Keep your song short and to the point is the usual writing advice. Tell a story using the perfect words with a great melody, and try to bring it in under three minutes, including the intro. Then maybe you’ll have a chance of getting some airplay.
That rule to improve one’s odds of success might not have been quite as strict in 1959 as it is today, but a song with nine verses and three bridges that ran well over four minutes wasn’t the norm either. So when Marty Robbins showed up with “El Paso,” which clocked in at 4:37, the powers that be at his label, Columbia, released an edited version that was more than a minute shorter, and put Robbins’ unedited version on the B side of the 45 rpm record. Disc jockeys started playing that long version instead of the side A edit, though, and it became a hit.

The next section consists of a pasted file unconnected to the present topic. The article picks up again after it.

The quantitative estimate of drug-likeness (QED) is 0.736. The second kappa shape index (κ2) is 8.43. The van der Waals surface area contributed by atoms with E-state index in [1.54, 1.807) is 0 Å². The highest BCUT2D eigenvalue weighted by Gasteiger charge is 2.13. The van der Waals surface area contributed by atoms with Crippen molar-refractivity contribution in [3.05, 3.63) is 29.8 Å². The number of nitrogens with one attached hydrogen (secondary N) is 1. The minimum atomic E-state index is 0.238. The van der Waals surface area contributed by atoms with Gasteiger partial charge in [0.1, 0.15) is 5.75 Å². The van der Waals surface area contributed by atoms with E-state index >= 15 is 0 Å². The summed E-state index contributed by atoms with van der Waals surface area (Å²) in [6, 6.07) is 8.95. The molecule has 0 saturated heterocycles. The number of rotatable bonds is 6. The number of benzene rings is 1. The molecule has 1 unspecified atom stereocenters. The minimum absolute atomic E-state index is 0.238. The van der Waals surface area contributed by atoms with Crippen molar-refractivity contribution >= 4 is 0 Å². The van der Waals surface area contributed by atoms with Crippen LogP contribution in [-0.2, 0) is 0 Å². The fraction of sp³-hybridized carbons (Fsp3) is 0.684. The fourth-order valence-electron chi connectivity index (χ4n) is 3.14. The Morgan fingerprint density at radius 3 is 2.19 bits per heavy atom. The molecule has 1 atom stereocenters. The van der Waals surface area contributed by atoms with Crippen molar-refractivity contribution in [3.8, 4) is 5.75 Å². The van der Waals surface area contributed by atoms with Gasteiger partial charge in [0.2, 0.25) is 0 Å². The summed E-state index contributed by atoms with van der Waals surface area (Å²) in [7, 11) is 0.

The story of a cowboy’s unrequited love for a Mexican temptress, and the price he pays for killing her barroom suitor, “El Paso” was immediately ear-catching because of guitarist Grady Martin’s legendary Spanish-flavored intro. Robbins then immediately grabbed the listener, getting right to the point with the lines Out in the west Texas town of El Paso/ I fell in love with a Mexican girl.
Robbins set up the song with that simple statement that stood on its own, following it up with a back story that explained who the girl was and how the narrator met her in a bar. What followed was several minutes of musical cinema featuring classic romantic and western movie drama, a story of love in vain with gunplay, a chase on horseback, and a dying kiss followed by the narrator’s death.... Sign In to Keep Reading